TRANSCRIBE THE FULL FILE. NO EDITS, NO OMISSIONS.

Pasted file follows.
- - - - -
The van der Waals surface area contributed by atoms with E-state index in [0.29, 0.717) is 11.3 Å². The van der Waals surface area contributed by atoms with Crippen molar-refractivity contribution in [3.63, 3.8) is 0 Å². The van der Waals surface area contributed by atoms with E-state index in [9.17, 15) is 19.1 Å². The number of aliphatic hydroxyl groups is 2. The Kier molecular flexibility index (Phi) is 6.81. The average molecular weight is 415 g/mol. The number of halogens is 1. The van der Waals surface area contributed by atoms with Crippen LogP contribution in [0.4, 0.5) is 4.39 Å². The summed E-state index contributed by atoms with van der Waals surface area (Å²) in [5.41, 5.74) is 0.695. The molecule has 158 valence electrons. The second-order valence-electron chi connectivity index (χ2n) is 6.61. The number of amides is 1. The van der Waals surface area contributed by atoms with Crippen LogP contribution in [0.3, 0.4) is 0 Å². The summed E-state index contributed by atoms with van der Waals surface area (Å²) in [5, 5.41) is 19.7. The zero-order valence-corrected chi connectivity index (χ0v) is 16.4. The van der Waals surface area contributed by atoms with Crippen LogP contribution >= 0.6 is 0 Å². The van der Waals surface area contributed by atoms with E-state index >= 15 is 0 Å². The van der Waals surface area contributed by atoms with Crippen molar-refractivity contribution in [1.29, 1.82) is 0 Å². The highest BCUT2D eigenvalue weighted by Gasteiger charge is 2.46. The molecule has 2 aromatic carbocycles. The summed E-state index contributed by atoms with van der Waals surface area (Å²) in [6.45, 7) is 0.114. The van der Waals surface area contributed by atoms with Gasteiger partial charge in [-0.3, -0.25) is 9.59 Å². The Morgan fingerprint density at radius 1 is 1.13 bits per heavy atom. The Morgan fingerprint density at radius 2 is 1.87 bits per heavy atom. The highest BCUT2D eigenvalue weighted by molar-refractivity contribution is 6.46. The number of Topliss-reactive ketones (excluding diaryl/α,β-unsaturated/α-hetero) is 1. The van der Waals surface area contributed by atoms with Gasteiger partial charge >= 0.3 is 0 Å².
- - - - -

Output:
The van der Waals surface area contributed by atoms with E-state index in [0.29, 0.717) is 11.3 Å². The van der Waals surface area contributed by atoms with Crippen molar-refractivity contribution in [3.63, 3.8) is 0 Å². The van der Waals surface area contributed by atoms with E-state index in [9.17, 15) is 19.1 Å². The number of aliphatic hydroxyl groups is 2. The Kier molecular flexibility index (Phi) is 6.81. The average molecular weight is 415 g/mol. The number of halogens is 1. The van der Waals surface area contributed by atoms with Crippen LogP contribution in [0.4, 0.5) is 4.39 Å². The summed E-state index contributed by atoms with van der Waals surface area (Å²) in [5.41, 5.74) is 0.695. The molecule has 158 valence electrons. The second-order valence-electron chi connectivity index (χ2n) is 6.61. The number of amides is 1. The van der Waals surface area contributed by atoms with Crippen LogP contribution in [0.3, 0.4) is 0 Å². The summed E-state index contributed by atoms with van der Waals surface area (Å²) in [5, 5.41) is 19.7. The zero-order valence-corrected chi connectivity index (χ0v) is 16.4. The van der Waals surface area contributed by atoms with Crippen LogP contribution >= 0.6 is 0 Å². The van der Waals surface area contributed by atoms with E-state index >= 15 is 0 Å². The van der Waals surface area contributed by atoms with Crippen molar-refractivity contribution in [1.29, 1.82) is 0 Å². The highest BCUT2D eigenvalue weighted by Gasteiger charge is 2.46. The molecule has 2 aromatic carbocycles. The summed E-state index contributed by atoms with van der Waals surface area (Å²) in [6.45, 7) is 0.114. The van der Waals surface area contributed by atoms with Gasteiger partial charge in [-0.3, -0.25) is 9.59 Å². The Morgan fingerprint density at radius 1 is 1.13 bits per heavy atom. The Morgan fingerprint density at radius 2 is 1.87 bits per heavy atom. The highest BCUT2D eigenvalue weighted by molar-refractivity contribution is 6.46. The number of Topliss-reactive ketones (excluding diaryl/α,β-unsaturated/α-hetero) is 1. The van der Waals surface area contributed by atoms with Gasteiger partial charge >= 0.3 is 0 Å².